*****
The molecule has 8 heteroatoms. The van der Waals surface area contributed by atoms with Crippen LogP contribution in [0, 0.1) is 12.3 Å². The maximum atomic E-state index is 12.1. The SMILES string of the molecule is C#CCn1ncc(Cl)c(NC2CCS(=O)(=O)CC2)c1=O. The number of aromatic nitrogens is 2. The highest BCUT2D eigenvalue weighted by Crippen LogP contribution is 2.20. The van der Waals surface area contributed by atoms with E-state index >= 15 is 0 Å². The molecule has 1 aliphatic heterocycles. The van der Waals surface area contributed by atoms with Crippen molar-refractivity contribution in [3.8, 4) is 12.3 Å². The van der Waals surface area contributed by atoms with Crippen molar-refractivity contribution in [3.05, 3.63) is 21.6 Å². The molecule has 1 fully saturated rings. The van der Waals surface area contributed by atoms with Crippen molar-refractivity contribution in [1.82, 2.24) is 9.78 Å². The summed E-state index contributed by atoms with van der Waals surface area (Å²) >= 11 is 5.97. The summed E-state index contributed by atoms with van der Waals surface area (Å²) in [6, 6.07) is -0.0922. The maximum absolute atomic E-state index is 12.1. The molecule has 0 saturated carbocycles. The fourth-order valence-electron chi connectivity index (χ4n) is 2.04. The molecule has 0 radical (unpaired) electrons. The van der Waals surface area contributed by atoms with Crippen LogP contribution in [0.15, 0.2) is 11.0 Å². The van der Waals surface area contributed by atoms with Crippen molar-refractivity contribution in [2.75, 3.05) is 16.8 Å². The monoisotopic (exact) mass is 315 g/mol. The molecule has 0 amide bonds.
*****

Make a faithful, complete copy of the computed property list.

The molecule has 8 heteroatoms. The van der Waals surface area contributed by atoms with Crippen LogP contribution in [0, 0.1) is 12.3 Å². The maximum atomic E-state index is 12.1. The SMILES string of the molecule is C#CCn1ncc(Cl)c(NC2CCS(=O)(=O)CC2)c1=O. The number of aromatic nitrogens is 2. The highest BCUT2D eigenvalue weighted by Crippen LogP contribution is 2.20. The van der Waals surface area contributed by atoms with E-state index >= 15 is 0 Å². The molecule has 1 aliphatic heterocycles. The van der Waals surface area contributed by atoms with Crippen molar-refractivity contribution in [3.8, 4) is 12.3 Å². The van der Waals surface area contributed by atoms with Crippen molar-refractivity contribution in [3.05, 3.63) is 21.6 Å². The molecule has 1 fully saturated rings. The van der Waals surface area contributed by atoms with Crippen molar-refractivity contribution in [1.82, 2.24) is 9.78 Å². The summed E-state index contributed by atoms with van der Waals surface area (Å²) >= 11 is 5.97. The summed E-state index contributed by atoms with van der Waals surface area (Å²) in [6, 6.07) is -0.0922. The maximum absolute atomic E-state index is 12.1. The molecule has 0 saturated carbocycles. The fourth-order valence-electron chi connectivity index (χ4n) is 2.04. The molecule has 0 radical (unpaired) electrons. The van der Waals surface area contributed by atoms with Crippen LogP contribution in [0.15, 0.2) is 11.0 Å². The van der Waals surface area contributed by atoms with Crippen molar-refractivity contribution in [2.75, 3.05) is 16.8 Å². The monoisotopic (exact) mass is 315 g/mol. The molecule has 0 amide bonds.